Sunday, November 16, 2014

Dulce de Leche Cake


Dulce de leche cake is something I wouldn't normally think of making.  Simple fact - I'm lactose intolerant.  My body can take in small amounts of dairy without any untoward consequence BUT in a cake such as this, where there is a rich combination of dulce de leche and pastry cream, I know for sure I will be in trouble!


I had shared a similar cake nearly four years ago but only talked about it and never posted the recipe. I didn't really feel like making this cake again, not only for the reason stated above, but also because it entailed doing a lot of things.


The cake itself is a vanilla chiffon.  It is frosted with a dulce de leche Swiss meringue buttercream and filled with pastry cream.  On the cake top are dulce de leche and chocolate flakes and on the sides, toasted cake crumbs.

When I first made dulce de leche cake, I sliced a thin layer from the vanilla chiffon, then crumbled and toasted it.  The toasted crumbs were light in colour then because I started with fresh cake.  I didn't do that this time around because I wanted to keep the full height of the cake.  All I used to make the crumbs for this new cake were the brownish crusts from the cake top and sides.  Scraps, in other words.   (I actually remove the crusts for all my cakes.  Normally, my husband likes to eat them or if he's not around, I would throw them out.  For this cake, there's no waste!)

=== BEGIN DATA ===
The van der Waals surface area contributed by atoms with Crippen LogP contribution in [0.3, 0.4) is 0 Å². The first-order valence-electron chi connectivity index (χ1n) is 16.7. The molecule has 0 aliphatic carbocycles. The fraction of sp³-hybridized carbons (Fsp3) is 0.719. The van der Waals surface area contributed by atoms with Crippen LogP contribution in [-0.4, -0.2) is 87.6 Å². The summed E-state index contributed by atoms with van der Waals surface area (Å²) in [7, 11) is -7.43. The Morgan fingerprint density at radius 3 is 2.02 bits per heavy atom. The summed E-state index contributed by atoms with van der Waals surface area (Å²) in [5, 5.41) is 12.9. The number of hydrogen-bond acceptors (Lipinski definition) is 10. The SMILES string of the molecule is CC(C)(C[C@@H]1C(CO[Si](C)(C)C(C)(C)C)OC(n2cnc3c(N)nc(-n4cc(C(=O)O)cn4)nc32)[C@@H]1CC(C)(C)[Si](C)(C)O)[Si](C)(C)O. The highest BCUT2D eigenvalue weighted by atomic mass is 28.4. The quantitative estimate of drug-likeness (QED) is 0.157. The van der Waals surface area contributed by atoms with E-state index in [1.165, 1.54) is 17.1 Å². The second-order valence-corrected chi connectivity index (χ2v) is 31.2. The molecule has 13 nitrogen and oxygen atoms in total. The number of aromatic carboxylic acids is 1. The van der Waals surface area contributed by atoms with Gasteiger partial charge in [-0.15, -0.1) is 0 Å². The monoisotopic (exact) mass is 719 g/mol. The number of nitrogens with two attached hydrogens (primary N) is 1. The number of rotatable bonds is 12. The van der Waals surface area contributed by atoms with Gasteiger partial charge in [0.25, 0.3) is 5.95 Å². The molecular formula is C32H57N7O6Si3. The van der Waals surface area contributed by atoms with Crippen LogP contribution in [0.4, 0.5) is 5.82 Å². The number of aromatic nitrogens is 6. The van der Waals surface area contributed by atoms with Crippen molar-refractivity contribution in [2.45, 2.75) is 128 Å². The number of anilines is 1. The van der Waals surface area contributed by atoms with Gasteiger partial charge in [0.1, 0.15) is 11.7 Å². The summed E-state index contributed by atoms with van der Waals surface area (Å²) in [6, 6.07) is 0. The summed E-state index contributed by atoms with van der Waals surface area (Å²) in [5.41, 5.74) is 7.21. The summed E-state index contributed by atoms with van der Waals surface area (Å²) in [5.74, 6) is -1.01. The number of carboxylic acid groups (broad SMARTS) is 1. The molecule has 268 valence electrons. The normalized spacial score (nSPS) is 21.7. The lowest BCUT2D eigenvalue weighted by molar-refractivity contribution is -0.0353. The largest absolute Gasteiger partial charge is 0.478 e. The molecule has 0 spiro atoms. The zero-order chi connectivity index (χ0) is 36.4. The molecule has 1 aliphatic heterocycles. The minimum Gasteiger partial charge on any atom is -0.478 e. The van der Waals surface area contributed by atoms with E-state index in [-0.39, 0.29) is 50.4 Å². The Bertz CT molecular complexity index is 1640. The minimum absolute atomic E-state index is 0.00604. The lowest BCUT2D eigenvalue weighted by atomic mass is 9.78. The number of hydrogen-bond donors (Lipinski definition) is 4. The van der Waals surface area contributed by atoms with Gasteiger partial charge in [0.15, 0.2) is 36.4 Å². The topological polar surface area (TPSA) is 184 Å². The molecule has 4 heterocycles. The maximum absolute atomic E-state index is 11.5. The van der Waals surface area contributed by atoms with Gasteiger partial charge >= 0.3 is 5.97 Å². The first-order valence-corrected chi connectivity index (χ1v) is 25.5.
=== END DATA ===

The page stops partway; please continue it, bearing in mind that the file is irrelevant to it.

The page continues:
The pastry cream here is barely sweet.  Dulce de leche is cloyingly sweet by itself so it is important to counteract it.  The Swiss meringue buttercream also has less sugar than my usual recipe because of the addition of dulce de leche to it.

DULCE DE LECHE CAKE

Make ahead your cake, toasted cake crumbs, dulce de leche, and pastry cream (like a day or two before you need the cake).

You know how to make vanilla chiffon cake by now, don't you? Recipe here.

To make the toasted cake crumbs:

Once the cake is completely cool and you've removed it from the baking tin, carefully slice off the top brown crust.  For the sides, just gently rub your fingers back and forth against it and the crust should fall off easily.  You will be left with a clean cake like this...

Wrap this cake in cling film, place in a plastic bag and refrigerate or freeze first.

And scraps like these...

                            

Place the scraps in a tray and bake in a preheated 180 deg C oven for a few minutes, till dry and crispy, then crumble them with your fingers.  Store in a ziploc bag or in a small airtight container for use later.

My crumbs did look too brown (because they were from the crusts) but not burned.